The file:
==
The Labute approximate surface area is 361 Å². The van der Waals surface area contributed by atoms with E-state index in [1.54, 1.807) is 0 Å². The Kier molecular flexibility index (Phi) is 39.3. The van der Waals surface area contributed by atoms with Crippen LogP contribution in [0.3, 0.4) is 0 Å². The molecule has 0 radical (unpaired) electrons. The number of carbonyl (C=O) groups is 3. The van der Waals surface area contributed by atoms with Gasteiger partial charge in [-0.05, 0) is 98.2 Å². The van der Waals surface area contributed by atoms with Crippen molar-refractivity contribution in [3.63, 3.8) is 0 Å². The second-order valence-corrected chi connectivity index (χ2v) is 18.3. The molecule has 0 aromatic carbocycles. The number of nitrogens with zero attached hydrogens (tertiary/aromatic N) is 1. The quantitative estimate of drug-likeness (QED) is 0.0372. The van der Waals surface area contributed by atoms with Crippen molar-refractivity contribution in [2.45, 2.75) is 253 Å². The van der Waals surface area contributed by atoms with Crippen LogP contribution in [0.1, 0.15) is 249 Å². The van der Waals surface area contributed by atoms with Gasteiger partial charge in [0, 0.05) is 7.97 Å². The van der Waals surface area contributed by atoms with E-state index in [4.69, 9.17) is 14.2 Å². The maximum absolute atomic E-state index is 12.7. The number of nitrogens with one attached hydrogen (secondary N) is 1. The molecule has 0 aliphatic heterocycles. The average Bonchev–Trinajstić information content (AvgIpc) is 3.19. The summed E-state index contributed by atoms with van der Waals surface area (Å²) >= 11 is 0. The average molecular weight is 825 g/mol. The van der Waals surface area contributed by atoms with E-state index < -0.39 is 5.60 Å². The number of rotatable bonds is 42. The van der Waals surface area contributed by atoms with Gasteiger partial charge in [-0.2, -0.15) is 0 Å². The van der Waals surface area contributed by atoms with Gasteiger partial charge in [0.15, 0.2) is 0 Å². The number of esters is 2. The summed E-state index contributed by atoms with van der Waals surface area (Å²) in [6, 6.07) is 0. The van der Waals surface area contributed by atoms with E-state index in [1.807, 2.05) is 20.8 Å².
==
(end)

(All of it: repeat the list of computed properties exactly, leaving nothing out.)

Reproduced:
The Labute approximate surface area is 361 Å². The van der Waals surface area contributed by atoms with E-state index in [1.54, 1.807) is 0 Å². The Kier molecular flexibility index (Phi) is 39.3. The van der Waals surface area contributed by atoms with Crippen LogP contribution in [0.3, 0.4) is 0 Å². The molecule has 0 radical (unpaired) electrons. The number of carbonyl (C=O) groups is 3. The van der Waals surface area contributed by atoms with Gasteiger partial charge in [-0.05, 0) is 98.2 Å². The van der Waals surface area contributed by atoms with Crippen molar-refractivity contribution in [3.63, 3.8) is 0 Å². The second-order valence-corrected chi connectivity index (χ2v) is 18.3. The molecule has 0 aromatic carbocycles. The number of nitrogens with zero attached hydrogens (tertiary/aromatic N) is 1. The quantitative estimate of drug-likeness (QED) is 0.0372. The van der Waals surface area contributed by atoms with Crippen molar-refractivity contribution in [2.45, 2.75) is 253 Å². The van der Waals surface area contributed by atoms with Crippen LogP contribution in [0.1, 0.15) is 249 Å². The van der Waals surface area contributed by atoms with Gasteiger partial charge in [0, 0.05) is 7.97 Å². The van der Waals surface area contributed by atoms with E-state index in [4.69, 9.17) is 14.2 Å². The maximum absolute atomic E-state index is 12.7. The number of nitrogens with one attached hydrogen (secondary N) is 1. The molecule has 0 aliphatic heterocycles. The average Bonchev–Trinajstić information content (AvgIpc) is 3.19. The summed E-state index contributed by atoms with van der Waals surface area (Å²) >= 11 is 0. The average molecular weight is 825 g/mol. The van der Waals surface area contributed by atoms with E-state index < -0.39 is 5.60 Å². The number of rotatable bonds is 42. The van der Waals surface area contributed by atoms with Gasteiger partial charge in [-0.2, -0.15) is 0 Å². The van der Waals surface area contributed by atoms with Gasteiger partial charge in [0.15, 0.2) is 0 Å². The number of esters is 2. The summed E-state index contributed by atoms with van der Waals surface area (Å²) in [6, 6.07) is 0. The van der Waals surface area contributed by atoms with E-state index in [1.807, 2.05) is 20.8 Å².